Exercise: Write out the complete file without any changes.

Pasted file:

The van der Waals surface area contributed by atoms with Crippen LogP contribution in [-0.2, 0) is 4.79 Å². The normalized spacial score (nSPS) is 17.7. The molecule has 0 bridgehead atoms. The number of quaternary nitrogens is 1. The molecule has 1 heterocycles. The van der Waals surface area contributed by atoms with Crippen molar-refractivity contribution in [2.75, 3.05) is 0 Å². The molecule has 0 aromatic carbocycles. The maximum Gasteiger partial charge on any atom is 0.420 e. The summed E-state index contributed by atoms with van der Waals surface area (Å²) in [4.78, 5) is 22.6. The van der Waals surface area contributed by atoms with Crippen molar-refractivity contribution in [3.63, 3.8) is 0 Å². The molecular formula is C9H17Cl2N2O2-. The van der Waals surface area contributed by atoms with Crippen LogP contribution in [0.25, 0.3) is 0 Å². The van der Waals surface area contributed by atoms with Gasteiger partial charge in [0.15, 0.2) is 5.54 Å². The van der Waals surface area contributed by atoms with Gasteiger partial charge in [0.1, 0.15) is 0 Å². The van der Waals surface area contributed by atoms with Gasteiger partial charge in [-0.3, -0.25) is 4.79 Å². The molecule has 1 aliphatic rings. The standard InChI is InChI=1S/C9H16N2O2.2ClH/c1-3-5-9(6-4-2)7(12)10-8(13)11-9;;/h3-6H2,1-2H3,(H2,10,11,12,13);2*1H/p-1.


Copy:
The van der Waals surface area contributed by atoms with Crippen LogP contribution in [-0.2, 0) is 4.79 Å². The normalized spacial score (nSPS) is 17.7. The molecule has 0 bridgehead atoms. The number of quaternary nitrogens is 1. The molecule has 1 heterocycles. The van der Waals surface area contributed by atoms with Crippen molar-refractivity contribution in [2.75, 3.05) is 0 Å². The molecule has 0 aromatic carbocycles. The maximum Gasteiger partial charge on any atom is 0.420 e. The summed E-state index contributed by atoms with van der Waals surface area (Å²) in [4.78, 5) is 22.6. The van der Waals surface area contributed by atoms with Crippen molar-refractivity contribution in [3.63, 3.8) is 0 Å². The molecular formula is C9H17Cl2N2O2-. The van der Waals surface area contributed by atoms with Crippen LogP contribution in [0.25, 0.3) is 0 Å². The van der Waals surface area contributed by atoms with Gasteiger partial charge in [0.15, 0.2) is 5.54 Å². The van der Waals surface area contributed by atoms with Gasteiger partial charge in [0.1, 0.15) is 0 Å². The van der Waals surface area contributed by atoms with Gasteiger partial charge in [-0.3, -0.25) is 4.79 Å². The molecule has 1 aliphatic rings. The standard InChI is InChI=1S/C9H16N2O2.2ClH/c1-3-5-9(6-4-2)7(12)10-8(13)11-9;;/h3-6H2,1-2H3,(H2,10,11,12,13);2*1H/p-1.